I’ll Be Seeing You: How George Cukor Directed Shirley Temple to Express Emotion

While George Cukor was shooting the WWII melodrama, Winged Victory, Selznick asked for his help.  He was not pleased with the work of director William Dieterle on I’ll Be Seeing You, an overblown production.  It starred Ginger Rogers as a convict who, at home on parole, falls in love with a disturbed soldier (played by Joseph Cotten).

Reviewing the rough-cut of I’ll Be Seeing You, after the production disbanded, Zanuck, head of the studio, was also dissatisfied, especially with the last sobbing scene between Rogers and Shirley Temple.

Cukor was brought to direct a replacement scene, one which Selznick wrote, featuring Temple’s full-face instead of Rogers. Earlier, Rogers, then quite popular and demanding, had prevailed on Dieterle to eliminate some of Temple’s dialogue and extend her full-face close-up.

Kneeling at bedside for the replacement shot, Temple began to blurt her sad emotional confession of how she tattled to her boyfriend that Rogers was a convict.  But suddenly Cukor shouted, “Where did you learn this business!” and without waiting for an answer, he added, “That’s awful!” Removing his horn-rimmed glasses, and letting both arms hang limp, he stared helplessly at the door.  It was the first time a director had “openly declared me a dunce,” Temple observed, and that it came from someone of Cukor’s stature was even more humiliating.

“Look,” Temple said, “all you want is a good cry.  Give me five minutes and you’ll get a good cry.”  “Cry, nothing,” Cukor retorted, “I want emotion, not tears.”  At this point, there was complete silence on the set.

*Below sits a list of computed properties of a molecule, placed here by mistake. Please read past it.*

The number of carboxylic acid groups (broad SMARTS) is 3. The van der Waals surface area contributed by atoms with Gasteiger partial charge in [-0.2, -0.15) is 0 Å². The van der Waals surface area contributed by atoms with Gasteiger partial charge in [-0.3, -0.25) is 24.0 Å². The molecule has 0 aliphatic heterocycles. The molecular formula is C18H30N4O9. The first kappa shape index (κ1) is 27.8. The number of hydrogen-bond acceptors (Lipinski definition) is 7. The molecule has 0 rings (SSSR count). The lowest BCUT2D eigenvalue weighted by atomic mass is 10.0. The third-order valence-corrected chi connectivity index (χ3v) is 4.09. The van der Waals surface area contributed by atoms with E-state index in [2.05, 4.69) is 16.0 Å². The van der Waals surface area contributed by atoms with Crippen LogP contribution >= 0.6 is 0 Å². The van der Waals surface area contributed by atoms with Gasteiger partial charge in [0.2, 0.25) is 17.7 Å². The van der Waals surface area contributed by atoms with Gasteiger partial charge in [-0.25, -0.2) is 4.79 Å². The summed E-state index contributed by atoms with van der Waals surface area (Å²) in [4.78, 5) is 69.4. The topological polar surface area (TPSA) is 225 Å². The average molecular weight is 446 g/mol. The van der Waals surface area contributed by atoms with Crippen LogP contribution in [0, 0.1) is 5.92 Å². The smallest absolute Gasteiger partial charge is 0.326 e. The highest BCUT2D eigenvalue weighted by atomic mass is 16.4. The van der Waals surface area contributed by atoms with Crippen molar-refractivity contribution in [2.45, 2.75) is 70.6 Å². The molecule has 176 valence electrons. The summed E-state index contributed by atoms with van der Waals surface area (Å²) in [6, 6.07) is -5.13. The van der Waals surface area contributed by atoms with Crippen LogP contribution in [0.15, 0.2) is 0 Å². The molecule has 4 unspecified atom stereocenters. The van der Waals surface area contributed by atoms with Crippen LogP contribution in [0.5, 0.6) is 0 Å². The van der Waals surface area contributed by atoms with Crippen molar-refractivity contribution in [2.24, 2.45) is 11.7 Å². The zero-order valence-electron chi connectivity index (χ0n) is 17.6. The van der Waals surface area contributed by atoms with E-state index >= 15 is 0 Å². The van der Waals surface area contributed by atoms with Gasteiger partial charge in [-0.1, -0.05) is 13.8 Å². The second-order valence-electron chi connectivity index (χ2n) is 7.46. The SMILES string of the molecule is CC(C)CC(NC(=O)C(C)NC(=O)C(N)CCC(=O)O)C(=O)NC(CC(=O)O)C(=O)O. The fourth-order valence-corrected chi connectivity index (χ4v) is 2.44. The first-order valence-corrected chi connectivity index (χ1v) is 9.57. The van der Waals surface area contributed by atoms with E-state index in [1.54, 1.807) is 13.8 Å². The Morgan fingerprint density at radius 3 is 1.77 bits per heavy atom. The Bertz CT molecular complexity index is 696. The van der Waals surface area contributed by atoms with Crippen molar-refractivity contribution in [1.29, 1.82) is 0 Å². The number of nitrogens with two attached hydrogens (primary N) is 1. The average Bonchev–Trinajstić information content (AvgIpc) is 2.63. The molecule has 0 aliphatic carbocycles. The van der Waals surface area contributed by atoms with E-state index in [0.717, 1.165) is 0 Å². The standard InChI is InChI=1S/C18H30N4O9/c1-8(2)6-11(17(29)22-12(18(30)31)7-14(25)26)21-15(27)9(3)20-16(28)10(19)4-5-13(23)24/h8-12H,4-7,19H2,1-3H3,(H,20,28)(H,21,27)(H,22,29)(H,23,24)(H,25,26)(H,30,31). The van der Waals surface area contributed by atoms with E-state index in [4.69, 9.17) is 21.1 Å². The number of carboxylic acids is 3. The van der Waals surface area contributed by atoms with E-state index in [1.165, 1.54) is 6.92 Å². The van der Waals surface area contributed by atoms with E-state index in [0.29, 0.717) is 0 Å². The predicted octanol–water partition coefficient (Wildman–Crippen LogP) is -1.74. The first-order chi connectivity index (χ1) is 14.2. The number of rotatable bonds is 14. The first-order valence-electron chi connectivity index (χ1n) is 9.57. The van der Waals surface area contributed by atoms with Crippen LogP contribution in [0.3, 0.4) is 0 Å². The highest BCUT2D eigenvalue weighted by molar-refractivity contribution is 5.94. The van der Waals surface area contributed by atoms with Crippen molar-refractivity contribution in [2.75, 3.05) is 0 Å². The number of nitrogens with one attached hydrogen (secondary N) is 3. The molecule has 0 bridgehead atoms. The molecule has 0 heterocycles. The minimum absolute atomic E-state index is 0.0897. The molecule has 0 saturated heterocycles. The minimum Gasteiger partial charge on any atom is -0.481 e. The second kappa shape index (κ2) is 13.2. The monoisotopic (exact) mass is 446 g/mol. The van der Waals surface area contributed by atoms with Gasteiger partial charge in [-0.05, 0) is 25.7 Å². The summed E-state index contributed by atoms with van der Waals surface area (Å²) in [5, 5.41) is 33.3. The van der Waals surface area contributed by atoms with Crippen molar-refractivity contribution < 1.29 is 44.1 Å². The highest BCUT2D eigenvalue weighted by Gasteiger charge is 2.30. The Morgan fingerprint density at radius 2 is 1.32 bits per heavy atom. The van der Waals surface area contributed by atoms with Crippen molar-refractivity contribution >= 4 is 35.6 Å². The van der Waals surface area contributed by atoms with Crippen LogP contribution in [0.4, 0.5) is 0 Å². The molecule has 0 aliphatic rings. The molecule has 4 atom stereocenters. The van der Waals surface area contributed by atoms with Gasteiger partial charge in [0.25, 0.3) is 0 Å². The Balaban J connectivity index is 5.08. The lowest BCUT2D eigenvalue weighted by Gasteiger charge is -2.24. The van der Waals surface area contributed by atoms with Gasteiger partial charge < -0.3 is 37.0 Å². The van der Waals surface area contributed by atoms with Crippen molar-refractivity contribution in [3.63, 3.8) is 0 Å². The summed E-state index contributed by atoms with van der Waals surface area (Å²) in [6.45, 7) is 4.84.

The next try resulted in another Cukor explosion of dismay.  “Unnerved by his violent reaction,” Temple recalled, “whatever capacity I had for emotional versatility simply vanished.”  Angered by his bullying direction and frustrated by her failure to please, Temple’s lines came out with increasingly hysterical inflection.  By the twelfth take, both Cukor and the actress were exhausted.  To Temple’s surprise, Cukor put his arm around her affectionately and told her he finally got what he wanted. Never mind all those earlier harsh comments; that was only his style. “Harangue and insult the woman,” she observed, “that was his way of getting results.”

Still, never before had Temple been bullied into an emotional reaction, let alone deliver a better performance because of it.  With each successive verbal buffeting, the actress felt she produced a less convincing result.  To this day, Temple believes that Cukor picked her worst rendition.  Critics, however, sided with the director.  Applauding her final scene, Elsa Maxwell described it as “a remarkable metamorphosis of a performer, who, frankly, used to bore me with her glibness.”